“Point Break”: A Movie Review

This weekend on a flight from Germany to Africa I had some free time, and I chose out of Lufthansa’s varied selection of movies the remake of “Point Break”. The original is of course the heroic conflict between Patrick Swayze (may he rest in peace) and Keanu Reeves – and the choice the latter needs to make, whether his loyalty is to his companions or to the law.

That plot worked.

The new “Point Break”, however, has a different plot. This is more a “man against nature and himself” film – played out against the backdrop of the world’s most dangerous physical challenges and these cool, devil-may-care adventurists’ attempts to beat them.

The criminal element is a sub-plot – while in the first “Point Break” it was about the greed of common criminals who looked “cool”, in this second movie the thievery is about some undefined sense of “giving back” – of payback against polluters and evildoers for their destruction of the planet.

In this context, which incidentally would have made a remarkable movie – the adventurers the perfect anti-heroes – the conflict doesn’t work. Because the core conflict – the inner one that is very powerful – becomes about whether or not the young cool FBI agent kowtows to authority (to get a promotion), peddles the bureaucratic line, and kills his friends – who are just trying to “do the right thing” (as he says in a contrived altercation with the head bureaucrat who was flown in to ‘set him straight’ on his duties). All the while his fat, beaten down chain-smoking “partner” says things to him like “this is the job, its mind-numbing but you gotta do it (paraphrase)” – not the inspirational counter-weight to the cool guys to be sure. In this story, without the “good vs. evil” – the plot has you siding with the “bad guys”.

Nevertheless, the shooting is phenomenal – the dialogue mostly works (some is sort of corny) and the scenery is fantastic. More important than that – the connection we have to the aspirations of the characters is strong – especially to the “bad guys”. I like stories where people don’t sweat the small stuff – where they see a goal and they strive for it. Stories of invincible men who stand tall.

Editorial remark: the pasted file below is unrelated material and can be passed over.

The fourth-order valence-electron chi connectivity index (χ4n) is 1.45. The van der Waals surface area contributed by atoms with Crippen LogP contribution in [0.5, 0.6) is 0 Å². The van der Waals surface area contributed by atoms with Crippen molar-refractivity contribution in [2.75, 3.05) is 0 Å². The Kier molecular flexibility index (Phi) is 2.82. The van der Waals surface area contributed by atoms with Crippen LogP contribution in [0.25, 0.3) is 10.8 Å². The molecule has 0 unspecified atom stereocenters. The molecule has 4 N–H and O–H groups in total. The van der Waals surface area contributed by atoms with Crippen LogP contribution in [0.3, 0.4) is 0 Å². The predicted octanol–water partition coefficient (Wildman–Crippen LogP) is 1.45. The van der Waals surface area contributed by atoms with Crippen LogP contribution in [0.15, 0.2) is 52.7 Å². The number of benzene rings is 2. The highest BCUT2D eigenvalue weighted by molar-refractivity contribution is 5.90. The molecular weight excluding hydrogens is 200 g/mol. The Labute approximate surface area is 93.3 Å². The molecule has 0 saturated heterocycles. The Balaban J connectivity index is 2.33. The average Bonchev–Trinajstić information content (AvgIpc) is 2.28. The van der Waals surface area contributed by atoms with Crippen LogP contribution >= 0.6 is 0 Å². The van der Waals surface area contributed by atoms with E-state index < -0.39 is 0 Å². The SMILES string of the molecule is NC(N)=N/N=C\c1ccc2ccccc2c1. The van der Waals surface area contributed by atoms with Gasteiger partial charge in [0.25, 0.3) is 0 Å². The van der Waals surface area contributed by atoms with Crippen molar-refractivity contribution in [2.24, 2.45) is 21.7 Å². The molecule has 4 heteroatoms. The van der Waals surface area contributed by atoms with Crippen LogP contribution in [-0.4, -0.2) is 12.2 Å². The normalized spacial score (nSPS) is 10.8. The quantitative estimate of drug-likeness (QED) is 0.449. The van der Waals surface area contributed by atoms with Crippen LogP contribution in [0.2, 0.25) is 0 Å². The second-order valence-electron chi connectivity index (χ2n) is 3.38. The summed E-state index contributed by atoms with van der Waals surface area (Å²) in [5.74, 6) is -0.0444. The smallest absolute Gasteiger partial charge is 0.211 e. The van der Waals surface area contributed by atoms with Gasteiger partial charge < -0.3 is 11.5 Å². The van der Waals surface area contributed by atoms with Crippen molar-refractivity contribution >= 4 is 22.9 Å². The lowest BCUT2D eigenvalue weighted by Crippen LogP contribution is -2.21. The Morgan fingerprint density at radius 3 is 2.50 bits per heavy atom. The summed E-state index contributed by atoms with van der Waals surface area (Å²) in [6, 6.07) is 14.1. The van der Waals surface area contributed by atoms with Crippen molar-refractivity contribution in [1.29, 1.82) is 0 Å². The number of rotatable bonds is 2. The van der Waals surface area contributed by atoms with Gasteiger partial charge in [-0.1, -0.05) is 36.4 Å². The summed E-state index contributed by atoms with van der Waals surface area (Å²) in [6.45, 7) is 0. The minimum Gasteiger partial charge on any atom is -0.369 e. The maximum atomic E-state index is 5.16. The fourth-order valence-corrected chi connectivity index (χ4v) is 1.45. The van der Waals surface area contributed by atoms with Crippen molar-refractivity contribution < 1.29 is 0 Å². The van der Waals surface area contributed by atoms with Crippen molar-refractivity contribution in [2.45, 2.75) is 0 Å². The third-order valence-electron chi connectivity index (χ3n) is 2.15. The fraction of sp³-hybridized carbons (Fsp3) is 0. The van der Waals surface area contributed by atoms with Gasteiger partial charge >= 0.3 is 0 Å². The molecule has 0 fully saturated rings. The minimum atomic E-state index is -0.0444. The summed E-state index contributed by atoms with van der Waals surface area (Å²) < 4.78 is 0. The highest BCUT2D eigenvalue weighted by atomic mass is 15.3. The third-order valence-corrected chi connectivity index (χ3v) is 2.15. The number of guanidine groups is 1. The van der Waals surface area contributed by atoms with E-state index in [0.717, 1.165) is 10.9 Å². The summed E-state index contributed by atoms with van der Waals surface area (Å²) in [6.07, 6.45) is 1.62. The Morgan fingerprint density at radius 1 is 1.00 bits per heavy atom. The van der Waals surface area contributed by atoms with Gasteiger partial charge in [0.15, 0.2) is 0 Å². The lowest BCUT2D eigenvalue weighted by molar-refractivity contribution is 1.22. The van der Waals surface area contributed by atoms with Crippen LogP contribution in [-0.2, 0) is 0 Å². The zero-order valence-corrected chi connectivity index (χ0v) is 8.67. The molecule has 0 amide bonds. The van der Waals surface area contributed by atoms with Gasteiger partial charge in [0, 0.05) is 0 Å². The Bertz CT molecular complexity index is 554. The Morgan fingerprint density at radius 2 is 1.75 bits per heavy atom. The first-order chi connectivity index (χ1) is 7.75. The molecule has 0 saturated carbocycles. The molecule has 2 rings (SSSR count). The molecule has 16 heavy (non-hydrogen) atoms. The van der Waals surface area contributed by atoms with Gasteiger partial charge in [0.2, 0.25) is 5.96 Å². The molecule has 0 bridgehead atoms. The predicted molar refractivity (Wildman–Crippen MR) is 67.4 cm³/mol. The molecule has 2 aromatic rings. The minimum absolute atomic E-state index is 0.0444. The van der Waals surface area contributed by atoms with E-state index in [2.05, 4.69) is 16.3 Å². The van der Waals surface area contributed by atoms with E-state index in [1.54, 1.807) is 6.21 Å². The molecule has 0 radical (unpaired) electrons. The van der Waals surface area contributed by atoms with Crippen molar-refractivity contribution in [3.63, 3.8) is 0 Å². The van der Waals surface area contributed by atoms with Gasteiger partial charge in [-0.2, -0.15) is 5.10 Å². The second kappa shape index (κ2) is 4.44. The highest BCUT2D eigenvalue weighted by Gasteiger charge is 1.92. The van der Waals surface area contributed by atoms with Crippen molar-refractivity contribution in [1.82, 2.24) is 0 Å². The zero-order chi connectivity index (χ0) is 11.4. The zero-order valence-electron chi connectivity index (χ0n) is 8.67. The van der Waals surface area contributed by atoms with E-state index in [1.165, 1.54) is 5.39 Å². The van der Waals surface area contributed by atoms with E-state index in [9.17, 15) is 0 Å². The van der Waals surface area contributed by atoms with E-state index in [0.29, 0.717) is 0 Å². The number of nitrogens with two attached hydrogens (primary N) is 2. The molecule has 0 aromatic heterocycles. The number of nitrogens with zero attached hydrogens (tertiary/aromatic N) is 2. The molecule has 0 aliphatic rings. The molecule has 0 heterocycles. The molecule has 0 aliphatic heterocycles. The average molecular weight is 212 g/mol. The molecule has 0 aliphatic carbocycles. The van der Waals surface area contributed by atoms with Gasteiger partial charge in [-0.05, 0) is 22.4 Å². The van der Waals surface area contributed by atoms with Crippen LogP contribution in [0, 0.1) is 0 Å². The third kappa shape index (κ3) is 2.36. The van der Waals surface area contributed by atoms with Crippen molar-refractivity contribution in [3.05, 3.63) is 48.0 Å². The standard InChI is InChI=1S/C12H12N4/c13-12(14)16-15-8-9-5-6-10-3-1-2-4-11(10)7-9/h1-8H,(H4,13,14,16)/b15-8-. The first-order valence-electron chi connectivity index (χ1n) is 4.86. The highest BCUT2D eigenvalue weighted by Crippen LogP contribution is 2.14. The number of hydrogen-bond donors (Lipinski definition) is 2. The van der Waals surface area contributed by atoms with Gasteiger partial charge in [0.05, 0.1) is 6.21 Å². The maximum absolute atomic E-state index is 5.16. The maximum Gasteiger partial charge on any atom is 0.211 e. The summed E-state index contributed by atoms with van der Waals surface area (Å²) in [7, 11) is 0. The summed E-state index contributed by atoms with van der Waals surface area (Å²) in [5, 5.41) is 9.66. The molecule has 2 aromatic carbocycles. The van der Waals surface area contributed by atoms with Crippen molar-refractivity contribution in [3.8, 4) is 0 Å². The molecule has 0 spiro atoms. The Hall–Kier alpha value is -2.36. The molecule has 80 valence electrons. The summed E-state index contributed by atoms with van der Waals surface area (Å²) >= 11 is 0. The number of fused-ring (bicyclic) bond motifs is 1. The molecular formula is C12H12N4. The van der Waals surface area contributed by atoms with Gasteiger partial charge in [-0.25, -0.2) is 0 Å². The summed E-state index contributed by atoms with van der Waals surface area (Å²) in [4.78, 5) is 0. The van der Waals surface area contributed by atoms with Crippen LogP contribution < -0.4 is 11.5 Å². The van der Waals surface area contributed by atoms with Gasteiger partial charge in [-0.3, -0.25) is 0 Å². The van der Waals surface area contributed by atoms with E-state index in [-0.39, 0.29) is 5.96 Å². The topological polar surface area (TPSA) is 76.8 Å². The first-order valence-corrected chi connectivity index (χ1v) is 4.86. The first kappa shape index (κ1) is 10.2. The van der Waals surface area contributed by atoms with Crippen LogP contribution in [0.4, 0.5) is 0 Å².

My takeaway – I see the movie flash-forwarded ten years. The protagonist is balding and has a layer of fat around his midriff. He smells of friend chicken, has a jelly-donut stain on his shirt and a blank look in his eye as he pushes papers around his desk, accidentally knocking over a carafe of day-old black unsweetened coffee. What’s left of his hair is stringy; his cool-ass tattoos are stretched and faded; he’s probably divorced and most likely lives in a filthy studio apartment. His “partner” has died of a heart attack.

His real friends are worm food – and the beautiful girl that he really loved; well he’d killed her, which I’m sure has led to intense remorse, coupled with repeated bouts of alcoholism and endless therapy.

I must say – my take from this movie. No, I’m not gonna be a criminal blowing up gold mines. But neither will I shoot my friends for a promotion and because a bureaucrat flown in for the occasion tells me to. There’s got to be a third way!!!

About Joel D. Hirst

Joel D. Hirst is a novelist and a playwright. His most recently released work is "Dreams of the Defeated: A Play in Two Acts" about a political prisoner in a dystopian regime. His novels include "I, Charles, From the Camps" about the life of a young man in the African camps and "Lords of Misrule" about the making and unmaking of a jihadist in the Sahara. "The Lieutenant of San Porfirio" and its sequel "The Burning of San Porfirio" are about the rise and fall of socialist Venezuela (with magic).
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